All E-ZPass tolling?

Mar 20, 2017

BY: CCNH-LFDA Highlights

This Wednesday, March 22 the New Hampshire House will host a public hearing on a bill that would replace all human-operated toll booths with electronic or “E-ZPass” tolling.

The bill, SB 134, would replace human-operated tolls in Rochester, Dover, and/or Hooksett, if it is “financially feasible” for the Department of Transportation.

The bill would also require the department to make anonymous transponders that an individual could purchase without registering with the state. Right now if you accidentally go through an E-ZPass lane without a transponder a photo is taken of your license plate and you can pay the toll online afterwards, with an additional $1.00 processing fee. The bill does not specify if this policy would change with a move to all-electronic tolling. 

SB 134 already passed the Senate.

Bill supporters argue that electronic tolling helps traffic flow and reduces pollution. In the long-term there is also a chance that electronic tolling could save the state money.

It’s unclear how much information the Department of Transportation would need to keep for anonymous transponders, so some bill opponents are concerned about privacy infringements.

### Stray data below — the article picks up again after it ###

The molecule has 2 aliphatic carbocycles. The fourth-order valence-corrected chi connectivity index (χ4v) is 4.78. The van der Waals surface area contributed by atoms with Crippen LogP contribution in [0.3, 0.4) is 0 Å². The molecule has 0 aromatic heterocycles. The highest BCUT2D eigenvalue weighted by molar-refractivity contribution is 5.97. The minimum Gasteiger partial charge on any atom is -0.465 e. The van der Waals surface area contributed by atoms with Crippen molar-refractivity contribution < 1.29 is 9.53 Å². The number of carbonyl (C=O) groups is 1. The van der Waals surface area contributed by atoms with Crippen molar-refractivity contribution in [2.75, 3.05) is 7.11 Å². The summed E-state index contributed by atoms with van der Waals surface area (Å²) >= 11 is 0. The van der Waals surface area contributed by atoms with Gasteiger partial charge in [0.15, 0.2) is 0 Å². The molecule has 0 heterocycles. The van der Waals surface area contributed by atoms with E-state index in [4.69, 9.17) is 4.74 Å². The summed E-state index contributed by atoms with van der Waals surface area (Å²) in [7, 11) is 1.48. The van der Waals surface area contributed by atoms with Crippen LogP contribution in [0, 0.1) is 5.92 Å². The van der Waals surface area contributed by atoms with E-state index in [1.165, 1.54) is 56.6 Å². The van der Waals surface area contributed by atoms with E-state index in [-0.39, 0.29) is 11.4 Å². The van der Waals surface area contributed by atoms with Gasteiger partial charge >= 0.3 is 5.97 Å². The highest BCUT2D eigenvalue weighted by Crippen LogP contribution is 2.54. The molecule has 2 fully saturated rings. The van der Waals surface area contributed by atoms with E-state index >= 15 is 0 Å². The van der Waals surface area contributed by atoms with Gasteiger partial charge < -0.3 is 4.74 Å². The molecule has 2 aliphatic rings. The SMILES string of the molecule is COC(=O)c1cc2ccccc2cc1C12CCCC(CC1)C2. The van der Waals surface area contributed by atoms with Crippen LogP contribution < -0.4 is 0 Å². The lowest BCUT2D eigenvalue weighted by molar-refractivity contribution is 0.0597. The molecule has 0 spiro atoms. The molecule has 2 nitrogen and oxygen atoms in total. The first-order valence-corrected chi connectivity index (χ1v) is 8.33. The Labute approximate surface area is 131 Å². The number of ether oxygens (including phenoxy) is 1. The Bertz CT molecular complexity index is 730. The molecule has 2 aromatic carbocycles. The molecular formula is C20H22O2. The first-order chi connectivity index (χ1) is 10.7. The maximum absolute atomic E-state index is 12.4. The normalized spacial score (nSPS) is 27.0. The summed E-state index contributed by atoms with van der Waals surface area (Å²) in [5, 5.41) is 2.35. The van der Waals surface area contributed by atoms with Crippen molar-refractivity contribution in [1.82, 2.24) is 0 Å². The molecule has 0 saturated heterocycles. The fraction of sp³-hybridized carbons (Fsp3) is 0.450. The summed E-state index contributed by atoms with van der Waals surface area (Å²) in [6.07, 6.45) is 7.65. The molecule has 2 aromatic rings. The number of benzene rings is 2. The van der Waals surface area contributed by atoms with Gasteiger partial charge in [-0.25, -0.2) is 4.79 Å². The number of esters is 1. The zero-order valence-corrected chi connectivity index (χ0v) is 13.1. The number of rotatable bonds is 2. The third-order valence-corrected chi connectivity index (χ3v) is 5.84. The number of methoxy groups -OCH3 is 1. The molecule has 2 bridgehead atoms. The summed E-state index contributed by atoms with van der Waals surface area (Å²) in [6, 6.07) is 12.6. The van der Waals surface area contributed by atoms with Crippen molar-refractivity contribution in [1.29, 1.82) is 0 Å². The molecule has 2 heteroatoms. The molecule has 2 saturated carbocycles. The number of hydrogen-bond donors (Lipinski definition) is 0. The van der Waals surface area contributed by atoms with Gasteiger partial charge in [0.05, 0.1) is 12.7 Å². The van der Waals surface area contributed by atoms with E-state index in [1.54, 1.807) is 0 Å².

Do you support replacing human-operated toll booths with electronic tolls? Leave a comment below to join the discussion, and we'll present your thoughts to legislators considering this issue. Only comments from NH residents will be counted, so please indicate if you are from NH in your response.

Comments

Seth King
- Sugar Hill

Mon, 03/20/2017 - 7:51pm

Most electronic devices for toll booths around the country are not privacy friendly at all. And that bothers me.

It is absolutely feasible to buy an electronic device that isn't attached to your name or your car.

Then you buy prepaid cards that are also not attached to your name, that you slide into the device.

There are other ways of doing it as well, but the main point is that drivers can buy devices and credits all in cash, without registration. The idea of big brother being able to log everywhere you car goes is very disturbing to me, but there are privacy friendly ways of pulling off 100% electronic toll booths.

Lastly, a preference I have, which I know is not an option, is that the devices would run on 100% freely licensed and open source software, not proprietary software.

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Senator, NH Senate (2012 - present); Representative, NH House of Representatives (2008 - 2012); Former Chair, Strafford County Democratic Committee; Professor, University of New Hampshire (1978 - present)

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